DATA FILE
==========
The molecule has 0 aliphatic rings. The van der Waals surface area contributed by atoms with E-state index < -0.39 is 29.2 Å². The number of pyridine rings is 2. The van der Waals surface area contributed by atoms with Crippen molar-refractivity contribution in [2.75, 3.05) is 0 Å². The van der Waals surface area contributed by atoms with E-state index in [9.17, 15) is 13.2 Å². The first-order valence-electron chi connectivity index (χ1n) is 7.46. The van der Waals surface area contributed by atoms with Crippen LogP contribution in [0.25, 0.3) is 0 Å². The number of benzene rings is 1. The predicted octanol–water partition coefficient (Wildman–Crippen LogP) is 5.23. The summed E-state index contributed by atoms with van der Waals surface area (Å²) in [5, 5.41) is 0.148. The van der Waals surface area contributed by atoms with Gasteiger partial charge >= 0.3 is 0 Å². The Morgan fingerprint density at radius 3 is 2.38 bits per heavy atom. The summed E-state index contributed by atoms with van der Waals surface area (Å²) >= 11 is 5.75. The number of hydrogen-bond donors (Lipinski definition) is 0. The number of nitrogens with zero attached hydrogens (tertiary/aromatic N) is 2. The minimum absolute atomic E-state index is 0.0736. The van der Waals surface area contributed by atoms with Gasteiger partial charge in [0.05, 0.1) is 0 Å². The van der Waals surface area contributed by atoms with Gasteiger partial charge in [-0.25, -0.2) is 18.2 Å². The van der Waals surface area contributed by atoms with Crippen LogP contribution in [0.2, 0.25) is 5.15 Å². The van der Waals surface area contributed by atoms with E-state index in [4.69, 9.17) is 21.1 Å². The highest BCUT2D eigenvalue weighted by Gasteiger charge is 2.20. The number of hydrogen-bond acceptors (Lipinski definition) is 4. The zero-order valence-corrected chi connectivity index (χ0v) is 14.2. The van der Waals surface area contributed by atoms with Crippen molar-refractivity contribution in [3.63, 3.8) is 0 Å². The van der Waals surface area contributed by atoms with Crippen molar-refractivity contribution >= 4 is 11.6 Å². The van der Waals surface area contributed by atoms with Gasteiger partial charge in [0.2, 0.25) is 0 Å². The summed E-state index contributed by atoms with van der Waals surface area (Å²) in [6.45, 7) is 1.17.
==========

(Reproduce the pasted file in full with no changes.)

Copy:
The molecule has 0 aliphatic rings. The van der Waals surface area contributed by atoms with E-state index < -0.39 is 29.2 Å². The number of pyridine rings is 2. The van der Waals surface area contributed by atoms with Crippen molar-refractivity contribution in [2.75, 3.05) is 0 Å². The van der Waals surface area contributed by atoms with E-state index in [9.17, 15) is 13.2 Å². The first-order valence-electron chi connectivity index (χ1n) is 7.46. The van der Waals surface area contributed by atoms with Crippen LogP contribution in [0.25, 0.3) is 0 Å². The number of benzene rings is 1. The predicted octanol–water partition coefficient (Wildman–Crippen LogP) is 5.23. The summed E-state index contributed by atoms with van der Waals surface area (Å²) in [5, 5.41) is 0.148. The van der Waals surface area contributed by atoms with Gasteiger partial charge >= 0.3 is 0 Å². The Morgan fingerprint density at radius 3 is 2.38 bits per heavy atom. The summed E-state index contributed by atoms with van der Waals surface area (Å²) >= 11 is 5.75. The number of hydrogen-bond donors (Lipinski definition) is 0. The number of nitrogens with zero attached hydrogens (tertiary/aromatic N) is 2. The minimum absolute atomic E-state index is 0.0736. The van der Waals surface area contributed by atoms with Gasteiger partial charge in [0.05, 0.1) is 0 Å². The van der Waals surface area contributed by atoms with Gasteiger partial charge in [-0.25, -0.2) is 18.2 Å². The van der Waals surface area contributed by atoms with Crippen LogP contribution in [0.2, 0.25) is 5.15 Å². The van der Waals surface area contributed by atoms with E-state index in [4.69, 9.17) is 21.1 Å². The highest BCUT2D eigenvalue weighted by Gasteiger charge is 2.20. The number of hydrogen-bond acceptors (Lipinski definition) is 4. The zero-order valence-corrected chi connectivity index (χ0v) is 14.2. The van der Waals surface area contributed by atoms with Crippen molar-refractivity contribution in [3.63, 3.8) is 0 Å². The van der Waals surface area contributed by atoms with Crippen molar-refractivity contribution >= 4 is 11.6 Å². The van der Waals surface area contributed by atoms with Gasteiger partial charge in [0.2, 0.25) is 0 Å². The summed E-state index contributed by atoms with van der Waals surface area (Å²) in [6.45, 7) is 1.17.